organize, oversee, guide, and monitor the activities and progress of 
task groups comprised of subject matter experts (SMEs). A task group 
member needs not be a representative or a member of the full ASAWG. The 
ASAWG Chair will select the membership for both the ASAWG and its task 
groups, with concurrence of the TAE Issues Group Assistant Chair and 
TAE Issues Group Assistant Executive Director. The SMEs will address 
individual issues and will be invited to present their views and 
positions for consideration by the task groups or by the ASAWG. This 
allows for an optimum ASAWG group size with appropriate representation 
to achieve informed consensus and foster successful completion of the 
task. This also allows the participation of a large number of cross-
functional SMEs, such as those from the Systems, Flight Controls, 
Powerplants, Structures, and Flight Operations harmonization working 
groups. The ASAWG members should have the appropriate subject matter 
knowledge, broad system safety experience and responsibility within 
their organization, and authority to represent their respective part of 
the aviation community. ASAWG members should:
    1. Have proven proficiency in airplane system safety and failure 
analysis methodologies;
    2. Have the appropriate knowledge to evaluate the likely impacts on 
safety, airplane system designs, manufacturing, operation, and 
maintenance following adoption of any relevant ARAC recommendation;
    3. Have proficient knowledge of existing methods of compliance to 
one or more of the following relevant sections of 14 CFR: 25.671, 
25.901, 25.933, 25.981, 25.1309, 25.1529, 33.28, 33.75, including JAR 
MMEL/MEL 0-10; and
    4. Have a commitment to communicate with interested parties to 
establish a common understanding of all issues, and facilitate 
developing consensus explanations.
    Task Group Members Should:
    1. Have proven proficiency in airplane system safety and failure 
analysis methodologies;
    2. Have hands-on experience in existing methods of compliance to 
one or more of the relevant sections of 14 CFR listed above; and
    3. Have the appropriate backgrounds to explain to the ASAWG the 
rationales behind one or more of the relevant ARAC proposals (25.671, 
AC 25.901X, AC 25.933X, AC 25.1309--``Draft ARSENAL version,'' 33.75) 
as they pertain to latent failures and the MMEL.
    Invited experts should have the knowledge appropriate to the 
subjects of interest, as determined by the task groups or ASAWG.
    In addition to industry representatives and the FAA, 
representatives from the European Aviation Safety Agency (EASA),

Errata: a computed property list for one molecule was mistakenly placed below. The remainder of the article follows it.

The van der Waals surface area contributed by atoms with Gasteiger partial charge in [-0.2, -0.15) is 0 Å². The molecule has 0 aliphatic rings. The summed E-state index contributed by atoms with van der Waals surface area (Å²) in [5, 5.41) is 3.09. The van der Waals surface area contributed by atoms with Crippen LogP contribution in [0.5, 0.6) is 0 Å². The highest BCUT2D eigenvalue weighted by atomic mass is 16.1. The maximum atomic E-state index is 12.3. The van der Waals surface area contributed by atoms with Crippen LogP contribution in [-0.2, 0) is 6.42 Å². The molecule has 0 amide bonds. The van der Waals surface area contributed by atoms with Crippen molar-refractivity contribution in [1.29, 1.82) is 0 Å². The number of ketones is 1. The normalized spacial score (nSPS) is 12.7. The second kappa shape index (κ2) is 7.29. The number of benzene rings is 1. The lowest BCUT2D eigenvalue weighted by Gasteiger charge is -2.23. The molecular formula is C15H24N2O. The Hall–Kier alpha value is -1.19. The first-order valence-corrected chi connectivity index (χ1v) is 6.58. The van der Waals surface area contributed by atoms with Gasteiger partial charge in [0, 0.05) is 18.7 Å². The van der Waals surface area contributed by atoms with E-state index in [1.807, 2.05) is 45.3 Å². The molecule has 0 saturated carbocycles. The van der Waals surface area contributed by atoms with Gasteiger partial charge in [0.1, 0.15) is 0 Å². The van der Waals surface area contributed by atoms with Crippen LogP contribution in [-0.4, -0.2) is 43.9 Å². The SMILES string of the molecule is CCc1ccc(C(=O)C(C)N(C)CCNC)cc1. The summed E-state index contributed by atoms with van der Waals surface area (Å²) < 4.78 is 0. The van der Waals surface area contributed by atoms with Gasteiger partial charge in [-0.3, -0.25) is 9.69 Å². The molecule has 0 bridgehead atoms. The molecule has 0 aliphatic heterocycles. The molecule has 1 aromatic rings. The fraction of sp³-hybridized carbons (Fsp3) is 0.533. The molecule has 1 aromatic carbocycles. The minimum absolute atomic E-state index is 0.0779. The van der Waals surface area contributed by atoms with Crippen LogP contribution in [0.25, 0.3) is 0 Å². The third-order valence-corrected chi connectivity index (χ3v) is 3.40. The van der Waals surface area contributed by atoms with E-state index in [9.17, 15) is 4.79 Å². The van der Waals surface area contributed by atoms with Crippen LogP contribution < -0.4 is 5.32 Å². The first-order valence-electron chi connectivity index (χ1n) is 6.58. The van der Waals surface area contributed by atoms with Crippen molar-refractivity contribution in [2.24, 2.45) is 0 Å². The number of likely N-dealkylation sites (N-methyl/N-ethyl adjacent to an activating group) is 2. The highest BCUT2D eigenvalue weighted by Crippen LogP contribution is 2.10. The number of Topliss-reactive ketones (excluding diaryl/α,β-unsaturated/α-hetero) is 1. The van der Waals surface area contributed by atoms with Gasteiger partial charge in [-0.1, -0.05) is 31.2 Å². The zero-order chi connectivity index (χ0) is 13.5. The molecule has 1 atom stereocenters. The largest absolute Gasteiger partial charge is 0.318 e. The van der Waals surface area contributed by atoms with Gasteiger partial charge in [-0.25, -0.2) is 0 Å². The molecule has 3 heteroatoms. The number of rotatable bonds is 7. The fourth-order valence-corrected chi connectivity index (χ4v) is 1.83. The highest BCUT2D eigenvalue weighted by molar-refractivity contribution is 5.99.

Brazil's Centro T[eacute]cnico Aeroespecial (CTA), and Transport Canada 
Civil Aviation (TCCA) are invited to participate. The working group and 
task group membership and size will be optimized to ensure credibility 
of representation and to facilitate efficiently accomplishing the 
tasking.
    If you have expertise in the subject matter and wish to become a 
member of the working group, contact the person listed under the 
caption FOR FURTHER INFORMATION CONTACT. Describe your interest in the 
task and state the expertise you would bring to the working group. We 
must receive all requests by April 25, 2006. The assistant chair, the 
assistant executive director, and the working group chairs will review 
the requests and advise you whether your request is approved.
    If you are chosen for membership on the working group, you must 
represent your aviation community segment and actively participate in 
the working group by attending all meetings and providing written 
comments when requested to do so. You must devote the resources 
necessary to support the working group in meeting any assigned 
deadlines. You must keep your management chain and those you may 
represent advised of working group activities and decisions to ensure 
the proposed technical solutions don't conflict with your sponsoring 
organization's position when the subject being negotiated is presented 
to ARAC for approval. Once the working group has begun deliberations, 
members will not be added or substituted without the approval of the 
assistant chair, the assistant executive director, and the working 
group chair.
    The Secretary of Transportation determined that the formation and 
use of the ARAC is necessary and in the public interest in connection 
with the performance of duties imposed on the FAA by law.
    Meetings of the ARAC are open to the public. Meetings of the ASAWG 
will not be open to the public, except to the extent individuals with 
an interest and expertise are selected to participate. The FAA will 
make no public announcement of working group meetings.

    Issued in Washington, DC, on March 14, 2006.
Anthony F. Fazio,
Executive Director, Aviation Rulemaking Advisory Committee.
 [FR Doc. E6-4024 Filed 3-20-06; 8:45 am]
BILLING CODE 4910-13-P